Mr. Dove filed suit pro se in this court on June 21, 2018. (ECF No. 1). Two motions for summary judgment were adjudicated and discovery was ordered, contingent on appointment of counsel for Mr. Dove. (ECF Nos. 13; 14; 20; 21). After pro bono counsel was identified, however, the parties agreed to a schedule, approved by this court, that permitted Mr. Dove to file an amended complaint and Defendants to file a dispositive motion before proceeding to discovery. (ECF Nos. 37; 38). Mr. Dove’s amended complaint was docketed in February 2021. (ECF No. 41). Proceeding under 42 U.S.C. § 1983 and 42 U.S.C. § 2000cc et seq., he brings three claims alleging violations of: (1) the Free Speech Clause, (2) the Equal Protection Clause, and (3) the Religious Land Use and Institutionalized Persons Act (“RLUIPA”). (Id., at 14-16). Mr. Dove requests declaratory relief, injunctive relief against Warden Armstead in her official capacity, compensatory damages from all Defendants in their individual capacities, and attorneys’ fees. (Id., at 17-18).

Defendants filed a motion to dismiss or, in the alternative, for summary judgment. (ECF No. 42).2 Mr. Dove opposed and Defendants replied. (ECF Nos. 45; 46). Defendants argue that Mr. Dove either does not have standing to bring his RLUIPA claim or that his claim is now moot. (ECF Nos. 42-1, at 10; 46, at 2-3).3Defendants also argue that Mr. Dove does not adequately allege or show that he meets the requirements for the RLUIPA, free-speech retaliation, and equal protection claims. (ECF Nos. 42-1, at 11-20; 46, at 3-4).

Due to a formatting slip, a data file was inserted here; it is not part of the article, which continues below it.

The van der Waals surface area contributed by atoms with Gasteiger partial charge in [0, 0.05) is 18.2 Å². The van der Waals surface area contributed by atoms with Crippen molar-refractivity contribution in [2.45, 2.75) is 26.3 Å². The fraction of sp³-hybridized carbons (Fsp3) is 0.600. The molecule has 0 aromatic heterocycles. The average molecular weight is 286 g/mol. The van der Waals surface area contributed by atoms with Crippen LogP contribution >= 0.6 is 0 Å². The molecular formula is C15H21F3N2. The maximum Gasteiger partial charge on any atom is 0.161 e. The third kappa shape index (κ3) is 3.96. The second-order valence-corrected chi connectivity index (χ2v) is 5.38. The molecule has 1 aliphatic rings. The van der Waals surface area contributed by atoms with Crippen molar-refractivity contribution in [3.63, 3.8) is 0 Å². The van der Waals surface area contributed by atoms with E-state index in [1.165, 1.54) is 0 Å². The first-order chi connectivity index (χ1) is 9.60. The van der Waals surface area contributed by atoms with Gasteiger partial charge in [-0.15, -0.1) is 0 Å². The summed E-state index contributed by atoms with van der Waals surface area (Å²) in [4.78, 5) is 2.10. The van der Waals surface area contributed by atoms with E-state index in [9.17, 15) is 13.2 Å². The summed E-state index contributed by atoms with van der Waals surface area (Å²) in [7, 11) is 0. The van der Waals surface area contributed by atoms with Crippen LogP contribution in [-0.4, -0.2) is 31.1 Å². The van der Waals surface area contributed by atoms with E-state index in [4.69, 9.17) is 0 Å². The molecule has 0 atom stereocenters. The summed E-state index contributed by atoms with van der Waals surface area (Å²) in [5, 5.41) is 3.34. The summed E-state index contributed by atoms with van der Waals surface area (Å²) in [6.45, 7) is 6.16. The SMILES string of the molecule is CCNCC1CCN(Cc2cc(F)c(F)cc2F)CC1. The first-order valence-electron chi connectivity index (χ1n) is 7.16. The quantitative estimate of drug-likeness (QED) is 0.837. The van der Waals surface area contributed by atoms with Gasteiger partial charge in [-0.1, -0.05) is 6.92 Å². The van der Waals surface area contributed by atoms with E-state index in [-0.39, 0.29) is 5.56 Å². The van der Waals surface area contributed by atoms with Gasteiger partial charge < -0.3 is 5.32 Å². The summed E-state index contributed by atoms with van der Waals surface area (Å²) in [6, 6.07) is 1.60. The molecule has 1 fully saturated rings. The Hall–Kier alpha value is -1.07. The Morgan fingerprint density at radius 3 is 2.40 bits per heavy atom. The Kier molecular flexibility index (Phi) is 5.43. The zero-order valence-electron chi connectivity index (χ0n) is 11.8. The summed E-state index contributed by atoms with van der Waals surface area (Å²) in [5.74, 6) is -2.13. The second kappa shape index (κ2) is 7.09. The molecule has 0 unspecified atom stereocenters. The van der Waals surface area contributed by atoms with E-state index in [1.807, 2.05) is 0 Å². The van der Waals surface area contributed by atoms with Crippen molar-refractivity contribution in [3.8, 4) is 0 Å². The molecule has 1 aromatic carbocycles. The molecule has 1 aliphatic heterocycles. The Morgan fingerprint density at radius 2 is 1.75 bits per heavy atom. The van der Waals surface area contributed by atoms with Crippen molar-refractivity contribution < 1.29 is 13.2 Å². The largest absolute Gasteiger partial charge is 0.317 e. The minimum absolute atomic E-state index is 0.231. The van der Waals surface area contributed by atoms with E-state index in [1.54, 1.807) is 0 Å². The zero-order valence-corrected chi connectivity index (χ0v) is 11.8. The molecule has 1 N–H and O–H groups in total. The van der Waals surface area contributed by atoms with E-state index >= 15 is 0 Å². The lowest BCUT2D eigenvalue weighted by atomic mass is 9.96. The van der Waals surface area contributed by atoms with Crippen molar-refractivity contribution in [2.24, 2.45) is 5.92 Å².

III. Standard of Review
Ordinarily, summary judgment is inappropriate if “the parties have not had the opportunity for reasonable discovery.” E.I. du Pont de Nemours & Co. v. Kolon Indus., Inc., 637 F.3d 435, 448 (4th Cir. 2011). Rule 56(d) allows the court to deny a motion for summary judgment or delay ruling on the motion until discovery has occurred if the “nonmovant shows by affidavit or declaration that, for specified reasons, it cannot present facts essential to justify its opposition.” Fed.R.Civ.P. 56(d). Non-movants’ oppositions to summary judgment under Rule 56(d) “are broadly favored and should be liberally granted in order to protect [non-movants] from premature summary judgment motions.” McCray v. Md. Dep’t of Transp., 741 F.3d 480, 484 (4th Cir. 2014) (quotation omitted).